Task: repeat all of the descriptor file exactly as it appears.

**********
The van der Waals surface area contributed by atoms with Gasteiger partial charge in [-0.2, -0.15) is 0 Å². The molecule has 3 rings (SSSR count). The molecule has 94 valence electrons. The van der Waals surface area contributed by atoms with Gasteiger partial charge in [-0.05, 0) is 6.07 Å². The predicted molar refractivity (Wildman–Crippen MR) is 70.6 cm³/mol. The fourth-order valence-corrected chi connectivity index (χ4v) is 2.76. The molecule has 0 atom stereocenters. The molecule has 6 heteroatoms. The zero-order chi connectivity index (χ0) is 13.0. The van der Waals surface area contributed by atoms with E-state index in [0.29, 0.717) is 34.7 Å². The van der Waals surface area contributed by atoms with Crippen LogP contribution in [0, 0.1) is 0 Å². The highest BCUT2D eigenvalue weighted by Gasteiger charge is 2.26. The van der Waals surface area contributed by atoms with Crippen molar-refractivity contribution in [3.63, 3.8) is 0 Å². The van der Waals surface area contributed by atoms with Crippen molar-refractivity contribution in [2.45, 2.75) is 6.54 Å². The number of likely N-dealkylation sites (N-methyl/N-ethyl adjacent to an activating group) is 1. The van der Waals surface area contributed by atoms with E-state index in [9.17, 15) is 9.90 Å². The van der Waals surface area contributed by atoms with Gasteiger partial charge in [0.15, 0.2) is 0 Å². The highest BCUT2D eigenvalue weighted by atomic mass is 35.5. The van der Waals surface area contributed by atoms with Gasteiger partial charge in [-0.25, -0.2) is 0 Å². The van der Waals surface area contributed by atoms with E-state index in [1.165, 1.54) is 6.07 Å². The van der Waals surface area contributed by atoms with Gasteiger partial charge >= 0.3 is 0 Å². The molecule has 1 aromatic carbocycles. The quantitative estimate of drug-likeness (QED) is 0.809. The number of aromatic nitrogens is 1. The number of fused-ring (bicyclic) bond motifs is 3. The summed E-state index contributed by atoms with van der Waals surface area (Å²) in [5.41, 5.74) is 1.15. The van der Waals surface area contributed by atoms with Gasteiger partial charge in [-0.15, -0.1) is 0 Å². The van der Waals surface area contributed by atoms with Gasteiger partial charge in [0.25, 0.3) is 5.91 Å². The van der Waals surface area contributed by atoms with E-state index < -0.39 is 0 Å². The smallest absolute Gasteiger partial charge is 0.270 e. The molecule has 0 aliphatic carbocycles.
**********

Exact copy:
The van der Waals surface area contributed by atoms with Gasteiger partial charge in [-0.2, -0.15) is 0 Å². The molecule has 3 rings (SSSR count). The molecule has 94 valence electrons. The van der Waals surface area contributed by atoms with Gasteiger partial charge in [-0.05, 0) is 6.07 Å². The predicted molar refractivity (Wildman–Crippen MR) is 70.6 cm³/mol. The fourth-order valence-corrected chi connectivity index (χ4v) is 2.76. The molecule has 0 atom stereocenters. The molecule has 6 heteroatoms. The zero-order chi connectivity index (χ0) is 13.0. The van der Waals surface area contributed by atoms with E-state index in [0.29, 0.717) is 34.7 Å². The van der Waals surface area contributed by atoms with Crippen LogP contribution in [0, 0.1) is 0 Å². The highest BCUT2D eigenvalue weighted by Gasteiger charge is 2.26. The van der Waals surface area contributed by atoms with Crippen molar-refractivity contribution in [3.63, 3.8) is 0 Å². The van der Waals surface area contributed by atoms with Crippen molar-refractivity contribution in [2.45, 2.75) is 6.54 Å². The number of likely N-dealkylation sites (N-methyl/N-ethyl adjacent to an activating group) is 1. The van der Waals surface area contributed by atoms with E-state index in [9.17, 15) is 9.90 Å². The van der Waals surface area contributed by atoms with Gasteiger partial charge in [0.15, 0.2) is 0 Å². The highest BCUT2D eigenvalue weighted by atomic mass is 35.5. The van der Waals surface area contributed by atoms with Gasteiger partial charge in [-0.25, -0.2) is 0 Å². The van der Waals surface area contributed by atoms with E-state index in [1.165, 1.54) is 6.07 Å². The van der Waals surface area contributed by atoms with Gasteiger partial charge >= 0.3 is 0 Å². The molecule has 1 aromatic carbocycles. The quantitative estimate of drug-likeness (QED) is 0.809. The number of aromatic nitrogens is 1. The number of fused-ring (bicyclic) bond motifs is 3. The summed E-state index contributed by atoms with van der Waals surface area (Å²) in [5.41, 5.74) is 1.15. The van der Waals surface area contributed by atoms with Gasteiger partial charge in [-0.15, -0.1) is 0 Å². The van der Waals surface area contributed by atoms with Gasteiger partial charge in [0.25, 0.3) is 5.91 Å². The van der Waals surface area contributed by atoms with E-state index < -0.39 is 0 Å². The smallest absolute Gasteiger partial charge is 0.270 e. The molecule has 0 aliphatic carbocycles.